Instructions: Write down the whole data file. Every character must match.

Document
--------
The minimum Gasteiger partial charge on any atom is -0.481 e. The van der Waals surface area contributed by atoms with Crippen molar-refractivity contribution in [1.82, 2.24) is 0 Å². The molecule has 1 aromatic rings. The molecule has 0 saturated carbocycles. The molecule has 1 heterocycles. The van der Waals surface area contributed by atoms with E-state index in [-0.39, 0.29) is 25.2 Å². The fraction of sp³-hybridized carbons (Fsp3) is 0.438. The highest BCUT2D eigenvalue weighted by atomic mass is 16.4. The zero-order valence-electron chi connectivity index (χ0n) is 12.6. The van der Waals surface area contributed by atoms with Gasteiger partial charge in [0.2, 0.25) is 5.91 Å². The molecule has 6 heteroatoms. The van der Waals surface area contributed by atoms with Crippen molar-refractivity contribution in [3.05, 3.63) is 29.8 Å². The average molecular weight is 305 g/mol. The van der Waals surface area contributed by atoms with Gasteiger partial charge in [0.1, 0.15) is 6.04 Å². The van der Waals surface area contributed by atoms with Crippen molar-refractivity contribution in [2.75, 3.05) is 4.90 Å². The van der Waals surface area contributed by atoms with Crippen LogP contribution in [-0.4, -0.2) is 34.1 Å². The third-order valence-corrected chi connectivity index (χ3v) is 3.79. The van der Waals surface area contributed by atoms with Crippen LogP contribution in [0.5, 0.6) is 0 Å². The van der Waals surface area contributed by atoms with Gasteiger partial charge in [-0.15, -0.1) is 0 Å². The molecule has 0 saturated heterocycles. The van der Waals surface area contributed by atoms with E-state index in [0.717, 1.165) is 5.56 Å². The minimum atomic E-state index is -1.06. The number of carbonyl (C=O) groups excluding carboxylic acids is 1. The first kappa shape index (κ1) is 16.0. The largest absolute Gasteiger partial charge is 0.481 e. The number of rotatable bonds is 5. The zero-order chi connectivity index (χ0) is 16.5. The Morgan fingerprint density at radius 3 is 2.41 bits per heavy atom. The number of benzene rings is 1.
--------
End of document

The minimum Gasteiger partial charge on any atom is -0.481 e. The van der Waals surface area contributed by atoms with Crippen molar-refractivity contribution in [1.82, 2.24) is 0 Å². The molecule has 1 aromatic rings. The molecule has 0 saturated carbocycles. The molecule has 1 heterocycles. The van der Waals surface area contributed by atoms with E-state index in [-0.39, 0.29) is 25.2 Å². The fraction of sp³-hybridized carbons (Fsp3) is 0.438. The highest BCUT2D eigenvalue weighted by atomic mass is 16.4. The zero-order valence-electron chi connectivity index (χ0n) is 12.6. The van der Waals surface area contributed by atoms with Gasteiger partial charge in [0.2, 0.25) is 5.91 Å². The molecule has 6 heteroatoms. The van der Waals surface area contributed by atoms with Crippen molar-refractivity contribution in [3.05, 3.63) is 29.8 Å². The average molecular weight is 305 g/mol. The van der Waals surface area contributed by atoms with Gasteiger partial charge in [0.1, 0.15) is 6.04 Å². The van der Waals surface area contributed by atoms with Crippen molar-refractivity contribution in [2.75, 3.05) is 4.90 Å². The van der Waals surface area contributed by atoms with Crippen LogP contribution in [-0.4, -0.2) is 34.1 Å². The third-order valence-corrected chi connectivity index (χ3v) is 3.79. The van der Waals surface area contributed by atoms with Crippen LogP contribution in [0.5, 0.6) is 0 Å². The van der Waals surface area contributed by atoms with Gasteiger partial charge in [-0.15, -0.1) is 0 Å². The molecule has 0 saturated heterocycles. The van der Waals surface area contributed by atoms with E-state index in [0.717, 1.165) is 5.56 Å². The minimum atomic E-state index is -1.06. The number of carbonyl (C=O) groups excluding carboxylic acids is 1. The first kappa shape index (κ1) is 16.0. The largest absolute Gasteiger partial charge is 0.481 e. The number of rotatable bonds is 5. The zero-order chi connectivity index (χ0) is 16.5. The Morgan fingerprint density at radius 3 is 2.41 bits per heavy atom. The number of benzene rings is 1.